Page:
Joseph Haydn: Symphony No.5
Often known as the ‘Father of the Symphony’, Joseph Haydn’s legacy as a symphonist stays strong today. Haydn composed 104 symphonies over the course of his long and fruitful life, and we at Classicalexburns want to help you discover the stories and music behind all of them. In numerical order we will cover each symphony in the new #Haydn104 project, so look out for new ones by checking the ‘Projects’ page on our website, or by engaging with us on social media.
The Fifth Symphony was composed between 1760-62 whilst Haydn was employed by Count Morzin. Set in A major, Haydn’s Fifth uses the four-movement structure for this symphony.
Movement I – Adagio ma non troppo
The delicate opening movement features the horns, whose part is very high in places, making this symphony one of the most challenging for the instrument. The lyrical melody is led by the upper strings and embellished by the woodwind. Although lyrical, the style of the movement is stately. Set in sonata form, after the exposition the development section sees the highly-pitched horns return. As the main theme is revisited in the recapitulation the orchestra head towards the poignant conclusion.
Movement II – Allegro
Set in 3/4 time, the playful second movement is marked ‘Allegro’. Much more energetic than the opening movement, the second uses fast string work and colourful woodwind writing to create orchestral swells in the music. The horns play another important part in this movement as they offer a unique timbre. The horns also have a solo passage with the woodwind as a short interlude to the main string theme. After a short reiteration of the playful theme, the second movement comes to a close.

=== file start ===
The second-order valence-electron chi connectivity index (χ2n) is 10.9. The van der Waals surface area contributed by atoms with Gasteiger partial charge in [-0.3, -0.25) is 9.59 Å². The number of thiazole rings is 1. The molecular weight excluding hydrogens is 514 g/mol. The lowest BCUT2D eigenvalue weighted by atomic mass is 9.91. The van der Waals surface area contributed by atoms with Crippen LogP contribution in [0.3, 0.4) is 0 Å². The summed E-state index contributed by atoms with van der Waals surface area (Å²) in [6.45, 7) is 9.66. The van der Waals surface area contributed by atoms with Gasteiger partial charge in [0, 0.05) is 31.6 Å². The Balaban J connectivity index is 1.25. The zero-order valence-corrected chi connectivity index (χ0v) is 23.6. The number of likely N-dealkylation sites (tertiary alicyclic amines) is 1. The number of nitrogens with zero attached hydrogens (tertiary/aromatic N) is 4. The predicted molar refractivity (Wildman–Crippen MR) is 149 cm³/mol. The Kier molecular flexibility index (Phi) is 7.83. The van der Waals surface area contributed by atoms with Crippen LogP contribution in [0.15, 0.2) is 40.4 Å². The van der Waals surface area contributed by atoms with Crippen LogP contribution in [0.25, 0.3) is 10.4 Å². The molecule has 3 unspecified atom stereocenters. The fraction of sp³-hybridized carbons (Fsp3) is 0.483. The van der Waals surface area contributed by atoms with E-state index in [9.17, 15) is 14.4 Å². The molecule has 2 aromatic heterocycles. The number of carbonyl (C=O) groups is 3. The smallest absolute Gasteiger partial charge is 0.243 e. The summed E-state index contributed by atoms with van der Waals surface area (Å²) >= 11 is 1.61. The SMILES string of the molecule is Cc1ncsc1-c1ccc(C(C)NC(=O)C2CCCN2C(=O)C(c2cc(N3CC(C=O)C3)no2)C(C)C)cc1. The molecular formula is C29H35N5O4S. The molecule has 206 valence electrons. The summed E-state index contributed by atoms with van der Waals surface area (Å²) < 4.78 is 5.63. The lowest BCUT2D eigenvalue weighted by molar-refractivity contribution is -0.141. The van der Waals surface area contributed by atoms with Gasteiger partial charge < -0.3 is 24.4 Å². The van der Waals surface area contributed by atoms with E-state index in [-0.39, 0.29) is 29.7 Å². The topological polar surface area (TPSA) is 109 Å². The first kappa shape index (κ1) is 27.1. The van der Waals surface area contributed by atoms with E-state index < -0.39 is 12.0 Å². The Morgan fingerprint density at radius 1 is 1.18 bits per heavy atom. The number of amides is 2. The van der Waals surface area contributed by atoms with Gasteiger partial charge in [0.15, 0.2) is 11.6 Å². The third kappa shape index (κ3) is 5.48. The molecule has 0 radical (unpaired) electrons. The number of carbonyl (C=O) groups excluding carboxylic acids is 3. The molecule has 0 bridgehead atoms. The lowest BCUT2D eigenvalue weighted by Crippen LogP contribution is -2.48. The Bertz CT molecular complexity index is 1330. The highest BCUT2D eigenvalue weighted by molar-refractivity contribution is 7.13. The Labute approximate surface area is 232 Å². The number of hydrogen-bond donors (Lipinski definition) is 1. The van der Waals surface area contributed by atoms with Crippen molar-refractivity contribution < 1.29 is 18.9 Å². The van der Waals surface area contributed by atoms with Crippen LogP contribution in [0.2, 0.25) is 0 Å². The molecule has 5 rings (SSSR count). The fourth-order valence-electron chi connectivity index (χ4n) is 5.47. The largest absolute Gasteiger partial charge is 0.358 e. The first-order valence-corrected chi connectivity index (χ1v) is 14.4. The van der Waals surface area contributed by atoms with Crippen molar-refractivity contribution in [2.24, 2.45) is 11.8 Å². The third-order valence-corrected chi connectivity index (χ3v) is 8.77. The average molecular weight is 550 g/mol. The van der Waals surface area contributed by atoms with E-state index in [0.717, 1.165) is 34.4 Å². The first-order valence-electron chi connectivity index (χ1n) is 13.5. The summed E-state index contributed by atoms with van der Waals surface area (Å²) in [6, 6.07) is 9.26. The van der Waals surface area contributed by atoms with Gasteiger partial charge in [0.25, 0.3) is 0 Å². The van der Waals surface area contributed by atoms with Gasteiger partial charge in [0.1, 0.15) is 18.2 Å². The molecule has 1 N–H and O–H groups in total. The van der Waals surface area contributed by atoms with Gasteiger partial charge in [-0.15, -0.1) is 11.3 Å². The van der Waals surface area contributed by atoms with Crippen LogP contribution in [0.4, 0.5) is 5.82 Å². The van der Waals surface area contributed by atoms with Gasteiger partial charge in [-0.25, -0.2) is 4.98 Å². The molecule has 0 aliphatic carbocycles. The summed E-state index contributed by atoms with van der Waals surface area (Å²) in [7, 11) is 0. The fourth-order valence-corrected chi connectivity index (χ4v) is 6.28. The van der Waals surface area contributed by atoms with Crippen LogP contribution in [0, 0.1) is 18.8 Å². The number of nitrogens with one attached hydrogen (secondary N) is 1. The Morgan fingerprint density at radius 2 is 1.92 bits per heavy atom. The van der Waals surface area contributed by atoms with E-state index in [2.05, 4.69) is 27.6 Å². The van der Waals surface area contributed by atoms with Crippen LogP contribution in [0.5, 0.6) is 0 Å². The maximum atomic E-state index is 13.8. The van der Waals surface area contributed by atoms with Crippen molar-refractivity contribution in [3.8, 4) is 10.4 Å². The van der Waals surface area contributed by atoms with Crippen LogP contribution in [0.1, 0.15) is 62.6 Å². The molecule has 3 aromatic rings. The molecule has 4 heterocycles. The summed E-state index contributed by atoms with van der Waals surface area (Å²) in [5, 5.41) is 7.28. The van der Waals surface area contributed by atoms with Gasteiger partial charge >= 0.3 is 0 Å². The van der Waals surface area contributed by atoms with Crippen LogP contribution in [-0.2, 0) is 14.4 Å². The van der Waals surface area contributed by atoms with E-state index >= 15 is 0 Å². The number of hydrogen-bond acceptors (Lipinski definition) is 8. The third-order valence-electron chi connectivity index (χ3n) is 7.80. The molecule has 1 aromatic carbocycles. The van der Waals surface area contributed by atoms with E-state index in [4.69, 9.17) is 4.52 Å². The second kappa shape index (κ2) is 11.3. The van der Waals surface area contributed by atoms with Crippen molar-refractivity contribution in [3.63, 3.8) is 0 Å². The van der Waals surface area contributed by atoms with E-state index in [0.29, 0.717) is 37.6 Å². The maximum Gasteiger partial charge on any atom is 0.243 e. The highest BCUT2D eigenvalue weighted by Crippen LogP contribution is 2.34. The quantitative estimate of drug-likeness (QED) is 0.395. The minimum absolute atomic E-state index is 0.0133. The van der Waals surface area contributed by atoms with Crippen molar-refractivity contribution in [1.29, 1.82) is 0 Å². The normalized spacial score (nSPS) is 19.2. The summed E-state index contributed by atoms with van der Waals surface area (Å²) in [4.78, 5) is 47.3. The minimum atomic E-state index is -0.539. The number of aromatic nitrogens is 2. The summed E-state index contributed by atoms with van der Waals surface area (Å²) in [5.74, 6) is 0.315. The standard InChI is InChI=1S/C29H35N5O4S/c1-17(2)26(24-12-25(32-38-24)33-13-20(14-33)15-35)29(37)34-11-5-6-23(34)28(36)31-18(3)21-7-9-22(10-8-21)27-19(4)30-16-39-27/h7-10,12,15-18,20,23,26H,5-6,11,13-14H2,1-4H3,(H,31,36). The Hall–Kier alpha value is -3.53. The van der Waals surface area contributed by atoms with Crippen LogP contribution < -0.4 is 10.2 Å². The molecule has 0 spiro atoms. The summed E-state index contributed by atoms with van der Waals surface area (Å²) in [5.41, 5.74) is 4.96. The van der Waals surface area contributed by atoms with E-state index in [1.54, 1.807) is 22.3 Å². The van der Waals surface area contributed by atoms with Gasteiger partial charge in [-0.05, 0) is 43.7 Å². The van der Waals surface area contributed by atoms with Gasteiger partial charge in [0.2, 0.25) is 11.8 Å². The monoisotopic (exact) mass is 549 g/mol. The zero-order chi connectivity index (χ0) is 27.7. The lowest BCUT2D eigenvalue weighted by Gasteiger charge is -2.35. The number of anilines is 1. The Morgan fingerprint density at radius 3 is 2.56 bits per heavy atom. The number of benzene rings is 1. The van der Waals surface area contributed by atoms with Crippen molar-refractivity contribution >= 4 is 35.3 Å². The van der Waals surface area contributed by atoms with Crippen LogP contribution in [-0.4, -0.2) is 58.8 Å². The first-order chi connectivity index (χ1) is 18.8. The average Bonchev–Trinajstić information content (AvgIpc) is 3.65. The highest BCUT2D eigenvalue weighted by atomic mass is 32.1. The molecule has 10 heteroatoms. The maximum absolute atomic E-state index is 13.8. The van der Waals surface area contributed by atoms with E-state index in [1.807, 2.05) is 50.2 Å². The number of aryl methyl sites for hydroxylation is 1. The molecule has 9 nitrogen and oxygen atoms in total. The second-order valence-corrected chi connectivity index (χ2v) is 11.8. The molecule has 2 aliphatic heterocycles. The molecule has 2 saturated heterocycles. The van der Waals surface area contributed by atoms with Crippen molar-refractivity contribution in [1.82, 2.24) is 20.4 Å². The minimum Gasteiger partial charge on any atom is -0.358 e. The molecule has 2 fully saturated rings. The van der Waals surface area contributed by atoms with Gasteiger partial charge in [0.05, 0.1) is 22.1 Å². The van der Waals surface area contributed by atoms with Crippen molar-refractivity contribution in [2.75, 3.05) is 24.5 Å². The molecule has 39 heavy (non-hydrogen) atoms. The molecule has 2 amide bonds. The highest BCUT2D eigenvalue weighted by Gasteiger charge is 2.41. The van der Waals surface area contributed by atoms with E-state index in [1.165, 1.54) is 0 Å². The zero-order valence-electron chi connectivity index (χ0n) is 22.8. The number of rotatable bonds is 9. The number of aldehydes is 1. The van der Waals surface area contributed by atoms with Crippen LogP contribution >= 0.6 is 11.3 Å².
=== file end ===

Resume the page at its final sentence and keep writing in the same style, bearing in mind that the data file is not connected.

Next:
Movement III – Minuet & Trio
The stately Minuet and Trio movement once again shines a light on the horns. After short bursts of orchestral sound, the stately theme is picked up by the strings. The horns and upper woodwind embellish this melody with short passages of music. The trio is woodwind-heavy as the delicate theme is developed. Haydn’s intricate wind writing in this movement is one of the highlights of the symphony, with the delicate nuances not going unnoticed by many.
Movement IV – Presto
The quick-paced finale starts with a rush of strings buzzing with excitement. Thrilling unison passages played by the strings creates an exciting atmosphere before the violins speed off with the melody. The quick and dramatic changes in dynamic add to the drama of the finale as very quiet sections quickly dim the loud and bombastic sections. The shortest of all four movements, the symphony concludes on a perfect resolution.
Ⓒ Alex Burns
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